Wholehearted Parenting Manifesto – Dr. Brene Brown is an expert in human relationships and has written two best-selling books on the subject.
Dr. has Brown has two children, and her work often touches her personal life. In the previous book
Wholehearted Parenting Manifesto
Oprah asked her to read it out loud on the show. Oprah says, “Every home should have a manifesto, if you don’t have one, your home is in confusion and chaos.”
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The touching manifesto begins: “Above all, I want you to know that you are loved and cherished. You will know it by my words and actions. There are lessons of love in the way I treat you and how I treat myself. I want you to communicate with the world from a place of dignity. You will know that you are worthy of love, belonging, and joy every time you see me show compassion and accept my own imperfections.”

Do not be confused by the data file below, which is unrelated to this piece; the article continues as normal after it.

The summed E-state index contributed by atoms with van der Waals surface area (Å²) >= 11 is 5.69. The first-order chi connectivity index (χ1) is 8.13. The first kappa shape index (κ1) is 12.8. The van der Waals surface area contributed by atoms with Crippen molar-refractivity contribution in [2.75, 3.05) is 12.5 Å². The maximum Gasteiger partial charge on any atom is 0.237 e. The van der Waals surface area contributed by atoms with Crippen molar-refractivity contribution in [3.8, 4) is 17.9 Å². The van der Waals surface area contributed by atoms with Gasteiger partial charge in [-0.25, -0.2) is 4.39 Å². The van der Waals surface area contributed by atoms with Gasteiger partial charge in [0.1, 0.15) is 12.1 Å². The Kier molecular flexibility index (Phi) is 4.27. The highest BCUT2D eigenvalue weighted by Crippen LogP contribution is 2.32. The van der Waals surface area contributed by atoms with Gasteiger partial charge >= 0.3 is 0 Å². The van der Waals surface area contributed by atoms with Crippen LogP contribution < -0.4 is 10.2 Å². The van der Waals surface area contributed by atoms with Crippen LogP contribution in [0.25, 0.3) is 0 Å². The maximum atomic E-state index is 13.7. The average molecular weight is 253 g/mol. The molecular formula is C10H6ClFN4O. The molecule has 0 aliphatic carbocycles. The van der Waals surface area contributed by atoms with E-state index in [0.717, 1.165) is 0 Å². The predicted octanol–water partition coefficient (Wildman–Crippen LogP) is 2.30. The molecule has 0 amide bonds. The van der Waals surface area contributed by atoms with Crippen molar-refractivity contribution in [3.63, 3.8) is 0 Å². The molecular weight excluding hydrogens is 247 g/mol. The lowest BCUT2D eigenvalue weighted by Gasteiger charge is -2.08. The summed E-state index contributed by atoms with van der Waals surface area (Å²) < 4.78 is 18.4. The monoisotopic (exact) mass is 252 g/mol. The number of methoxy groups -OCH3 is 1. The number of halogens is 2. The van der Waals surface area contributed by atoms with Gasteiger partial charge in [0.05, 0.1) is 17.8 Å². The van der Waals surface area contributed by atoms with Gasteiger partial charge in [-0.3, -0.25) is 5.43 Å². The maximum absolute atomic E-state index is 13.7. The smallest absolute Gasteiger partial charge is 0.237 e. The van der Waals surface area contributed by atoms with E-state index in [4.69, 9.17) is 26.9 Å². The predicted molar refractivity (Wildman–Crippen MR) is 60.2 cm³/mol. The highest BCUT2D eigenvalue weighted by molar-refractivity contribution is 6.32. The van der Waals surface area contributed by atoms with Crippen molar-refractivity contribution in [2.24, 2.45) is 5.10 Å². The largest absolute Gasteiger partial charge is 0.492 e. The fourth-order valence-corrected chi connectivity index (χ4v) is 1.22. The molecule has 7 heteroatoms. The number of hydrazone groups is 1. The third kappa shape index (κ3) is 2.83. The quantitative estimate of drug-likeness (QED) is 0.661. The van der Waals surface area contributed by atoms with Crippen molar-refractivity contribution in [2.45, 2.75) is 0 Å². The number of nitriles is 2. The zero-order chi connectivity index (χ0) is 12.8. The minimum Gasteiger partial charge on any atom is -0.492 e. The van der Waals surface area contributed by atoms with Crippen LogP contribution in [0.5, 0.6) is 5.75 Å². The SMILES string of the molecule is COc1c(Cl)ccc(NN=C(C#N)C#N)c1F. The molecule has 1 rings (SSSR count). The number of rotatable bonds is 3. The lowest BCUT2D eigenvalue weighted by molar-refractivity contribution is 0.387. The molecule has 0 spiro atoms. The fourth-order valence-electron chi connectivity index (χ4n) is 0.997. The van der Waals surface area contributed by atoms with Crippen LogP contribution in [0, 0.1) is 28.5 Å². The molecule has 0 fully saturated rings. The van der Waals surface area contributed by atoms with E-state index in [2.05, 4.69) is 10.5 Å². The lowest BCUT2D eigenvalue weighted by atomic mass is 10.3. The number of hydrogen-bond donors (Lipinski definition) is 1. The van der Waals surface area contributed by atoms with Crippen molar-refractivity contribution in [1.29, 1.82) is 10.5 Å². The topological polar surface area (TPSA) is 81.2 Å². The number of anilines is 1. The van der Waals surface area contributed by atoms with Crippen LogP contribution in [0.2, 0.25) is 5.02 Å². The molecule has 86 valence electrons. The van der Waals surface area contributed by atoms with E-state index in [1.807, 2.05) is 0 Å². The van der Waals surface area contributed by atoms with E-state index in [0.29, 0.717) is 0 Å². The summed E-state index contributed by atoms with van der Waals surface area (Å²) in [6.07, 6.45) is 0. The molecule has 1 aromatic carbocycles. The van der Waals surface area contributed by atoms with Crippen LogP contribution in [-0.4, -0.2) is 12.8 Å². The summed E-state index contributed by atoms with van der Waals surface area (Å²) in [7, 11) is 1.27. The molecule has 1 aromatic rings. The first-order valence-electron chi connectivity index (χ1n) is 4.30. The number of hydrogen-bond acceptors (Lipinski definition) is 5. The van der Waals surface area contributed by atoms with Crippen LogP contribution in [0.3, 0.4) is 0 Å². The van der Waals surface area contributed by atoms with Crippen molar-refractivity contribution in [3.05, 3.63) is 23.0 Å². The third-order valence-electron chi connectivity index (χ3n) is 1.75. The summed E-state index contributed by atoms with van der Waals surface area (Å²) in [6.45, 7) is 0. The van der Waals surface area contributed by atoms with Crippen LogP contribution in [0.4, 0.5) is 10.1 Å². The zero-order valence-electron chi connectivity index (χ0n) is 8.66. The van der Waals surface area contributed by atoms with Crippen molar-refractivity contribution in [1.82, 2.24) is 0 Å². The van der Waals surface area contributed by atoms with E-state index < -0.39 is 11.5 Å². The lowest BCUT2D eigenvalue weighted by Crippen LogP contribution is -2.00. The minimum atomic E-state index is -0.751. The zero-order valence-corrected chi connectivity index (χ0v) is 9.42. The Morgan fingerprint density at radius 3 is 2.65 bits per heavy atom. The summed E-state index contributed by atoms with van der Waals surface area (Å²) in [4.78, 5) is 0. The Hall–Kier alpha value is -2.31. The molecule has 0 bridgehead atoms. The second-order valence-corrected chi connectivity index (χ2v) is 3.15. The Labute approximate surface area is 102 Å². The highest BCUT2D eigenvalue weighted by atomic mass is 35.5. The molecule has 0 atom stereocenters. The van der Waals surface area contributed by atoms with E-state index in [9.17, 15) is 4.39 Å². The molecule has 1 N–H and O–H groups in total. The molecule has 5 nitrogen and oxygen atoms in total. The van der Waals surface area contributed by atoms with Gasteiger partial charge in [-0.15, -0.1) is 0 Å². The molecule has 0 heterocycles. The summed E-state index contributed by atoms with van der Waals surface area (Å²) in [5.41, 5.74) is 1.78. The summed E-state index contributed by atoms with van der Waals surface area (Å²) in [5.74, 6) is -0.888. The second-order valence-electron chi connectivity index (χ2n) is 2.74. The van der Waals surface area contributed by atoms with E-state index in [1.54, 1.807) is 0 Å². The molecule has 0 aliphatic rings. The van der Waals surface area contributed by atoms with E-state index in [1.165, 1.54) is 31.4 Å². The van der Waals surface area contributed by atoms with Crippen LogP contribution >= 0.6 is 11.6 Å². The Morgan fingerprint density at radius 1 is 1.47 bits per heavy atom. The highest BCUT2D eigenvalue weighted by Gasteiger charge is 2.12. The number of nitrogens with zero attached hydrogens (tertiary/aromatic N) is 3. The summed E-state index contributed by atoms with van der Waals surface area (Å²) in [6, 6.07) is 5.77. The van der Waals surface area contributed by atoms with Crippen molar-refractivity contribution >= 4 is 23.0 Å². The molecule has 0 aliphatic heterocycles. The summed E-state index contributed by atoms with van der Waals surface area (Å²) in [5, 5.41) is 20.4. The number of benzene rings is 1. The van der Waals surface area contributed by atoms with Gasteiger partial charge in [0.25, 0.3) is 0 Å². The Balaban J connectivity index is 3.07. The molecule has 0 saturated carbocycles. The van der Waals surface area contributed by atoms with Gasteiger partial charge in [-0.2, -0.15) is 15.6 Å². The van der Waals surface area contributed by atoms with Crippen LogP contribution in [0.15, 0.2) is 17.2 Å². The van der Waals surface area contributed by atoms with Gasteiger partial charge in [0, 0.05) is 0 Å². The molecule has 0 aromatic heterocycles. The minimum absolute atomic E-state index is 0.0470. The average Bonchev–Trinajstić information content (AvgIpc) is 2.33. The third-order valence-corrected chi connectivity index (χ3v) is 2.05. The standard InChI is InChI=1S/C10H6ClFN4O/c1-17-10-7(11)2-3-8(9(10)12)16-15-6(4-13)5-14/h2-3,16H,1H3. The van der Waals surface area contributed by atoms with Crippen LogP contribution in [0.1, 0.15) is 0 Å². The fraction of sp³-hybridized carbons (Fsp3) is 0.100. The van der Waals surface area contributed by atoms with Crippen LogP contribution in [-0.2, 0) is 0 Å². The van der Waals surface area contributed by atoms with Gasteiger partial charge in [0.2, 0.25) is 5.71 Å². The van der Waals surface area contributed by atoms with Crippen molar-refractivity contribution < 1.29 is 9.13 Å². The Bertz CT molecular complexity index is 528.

In a beautiful piece, Brown and her family try to focus on compassion and maintaining healthy relationships with each other. It has a name
And focuses on acceptance and love. Brown talks about how important it is to always love yourself.
Brown ends the manifesto with the words: “I will not teach you, I will not love you, and I will not show you anything perfect, but I will let you see yourself. And I will always be a saint from the gift of seeing you, indeed, seeing you deeply.”
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As Brown finishes reading, Oprah visibly moves and wipes away tears before saying, “I would like everyone to live by these words. This is how you change the world.”